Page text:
Fee Increase Threatens Digital-PPV Launches

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Sports networks aren't the only services looking for
hefty rate increases: Viewer's Choice, squeezed by studios for a greater share of
digital pay-per-view movie revenues, is asking operators to ante up a 5 percent rate
increase for 24 of its 36 digital-PPV channels.

The increase, which took effect last month, threatens to
slow the launch of digital-PPV channels as operators attempt to find the most profitable
products to help recoup expensive digital-technology upgrades.

Viewer's Choice, in a letter to its affiliates two
weeks ago, asked operators to pay 60 percent of each PPV-movie purchase back to the PPV
service for its channels 9 through 36.

Viewer's Choice channels 1 through 8 will maintain the
traditional split, with 45 percent each going to the studios and the operators, while 10
percent is funneled to Viewer's Choice.

The reason? Hollywood studios -- seeking to maximize
revenue opportunities in a potentially lucrative near-video-on-demand and, eventually, VOD
world -- are pressing for 50 percent of all PPV-movie revenue from cable.

With costs for theatrical movies skyrocketing and the
home-video business slumping, studios are seeking a greater revenue slice of the PPV-movie
pie, which, in its current analog setup, has been very disappointing.

In turn, Viewer's Choice, which services the PPV needs
for the majority of addressable households, will pass the increase on to operators,
sources close to the situation said.

Faced with its own increasing costs involved with uplinking
and maintaining 36 digital-PPV channels, Viewer's Choice can ill afford to absorb a 5
percent cut in licensing fees, according to sources at the network.

Jim Heyworth, outgoing president of Viewer's Choice,
would not reveal specific numbers, but he did say that the new terms are "more
favorable" than what operators could have been faced with.

Sources said Request Television -- which folded in July --
was pitching a 60 percent split for all of its services before it went out of business.

"Our mission is to grow the category to the greatest
extent possible," Heyworth said. "We're pleased that we made the terms more
favorable than they were before."

But the increase was not good news for some operators.
Already beset with the high cost of rolling out digital technology -- and faced with the
uncertainty of how NVOD will perform -- some operators were reconsidering their plans for
major PPV-channel deployments after Viewer's Choice's rate increase.

"We're not going to pay 60 percent, ever,"
one infuriated operator said. "It's a disincentive to launch PPV services, and
we're going to examine each market to see whether it's worth rolling out
[NVOD]."

"What [the studios] are asking for is equivalent to
killing the goose that laid the golden egg," one top 10 operator said. "The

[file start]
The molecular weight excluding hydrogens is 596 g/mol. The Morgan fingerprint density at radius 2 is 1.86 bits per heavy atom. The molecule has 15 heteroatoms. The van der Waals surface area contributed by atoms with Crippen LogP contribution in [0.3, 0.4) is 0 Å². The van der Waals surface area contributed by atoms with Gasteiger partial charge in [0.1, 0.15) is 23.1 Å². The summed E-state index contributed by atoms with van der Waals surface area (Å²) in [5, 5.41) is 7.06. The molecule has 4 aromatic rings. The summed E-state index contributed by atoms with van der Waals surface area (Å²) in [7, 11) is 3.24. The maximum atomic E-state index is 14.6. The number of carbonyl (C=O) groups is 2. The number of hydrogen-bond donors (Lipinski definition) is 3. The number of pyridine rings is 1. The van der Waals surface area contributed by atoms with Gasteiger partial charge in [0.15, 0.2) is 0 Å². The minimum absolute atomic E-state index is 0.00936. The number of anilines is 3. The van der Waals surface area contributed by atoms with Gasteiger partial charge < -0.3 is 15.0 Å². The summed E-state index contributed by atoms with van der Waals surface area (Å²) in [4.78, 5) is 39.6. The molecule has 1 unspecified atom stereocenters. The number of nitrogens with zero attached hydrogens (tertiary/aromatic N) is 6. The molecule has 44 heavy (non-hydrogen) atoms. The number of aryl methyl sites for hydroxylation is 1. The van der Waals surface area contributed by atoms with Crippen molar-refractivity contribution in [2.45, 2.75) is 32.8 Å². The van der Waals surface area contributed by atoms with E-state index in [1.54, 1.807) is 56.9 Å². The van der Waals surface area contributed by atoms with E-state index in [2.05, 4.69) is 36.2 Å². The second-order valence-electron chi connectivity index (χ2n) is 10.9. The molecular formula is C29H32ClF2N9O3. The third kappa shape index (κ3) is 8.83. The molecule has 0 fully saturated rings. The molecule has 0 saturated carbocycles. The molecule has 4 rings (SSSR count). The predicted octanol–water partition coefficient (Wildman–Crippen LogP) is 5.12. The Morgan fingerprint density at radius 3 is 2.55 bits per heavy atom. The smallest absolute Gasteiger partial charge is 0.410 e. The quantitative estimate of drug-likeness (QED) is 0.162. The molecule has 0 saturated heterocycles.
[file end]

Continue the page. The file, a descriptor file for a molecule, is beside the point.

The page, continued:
studios are putting up a financial barrier to cable operators investing in channel
capacity for VOD and NVOD. We are testing NVOD in a couple of systems and, based on the
performance, we'll decide whether to focus on other things."

But one top 10 operator said the increase was anticipated,
adding that the potential increase in buys should offset the rate increases.
"I'm confident that the volume [of buys] will increase so substantially that
we'll be able to withstand the increase," the operator said.

An incentive for operators could be the creation of a new
PPV window for digital channels -- if operators ante up an upfront guarantee. Traditional
PPV windows usually fall 30 days to 40 days after home video, but recently, those windows
have averaged close to 45 days, as the home-video industry continues to put pressure on
studios to extend PPV-debut dates.

Studio sources, however, have hinted at an early digital
window that could fall to at least 30 days, and that could go even earlier, depending on
the amount of the guarantees.

But at least one studio executive said Hollywood
doesn't need to provide incentives or justify its rate increases. He added that other
distribution technologies, such as direct-broadcast satellite, are already providing 50
percent splits.

"We believe that PPV should be a 50-50 business, and
we have other domestic deals where we get 50 percent of the revenues, so why should cable
have a different ride?" the executive asked.

Another studio executive admitted that operators would
initially be upset about the rate increase, but they would come around once they realized
the potential of multichannel PPV and NVOD services.

Operators also need to launch additional PPV channels to
compete effectively with DirecTv Inc., which is generating 10 times the buy-rates that
cable pulls.

"PPV is a business, if you have enough channels,"
the studio executive said. "I don't think that it would be a wise decision to
concede the PPV business to DirecTv by not aggressively rolling out digital PPV."

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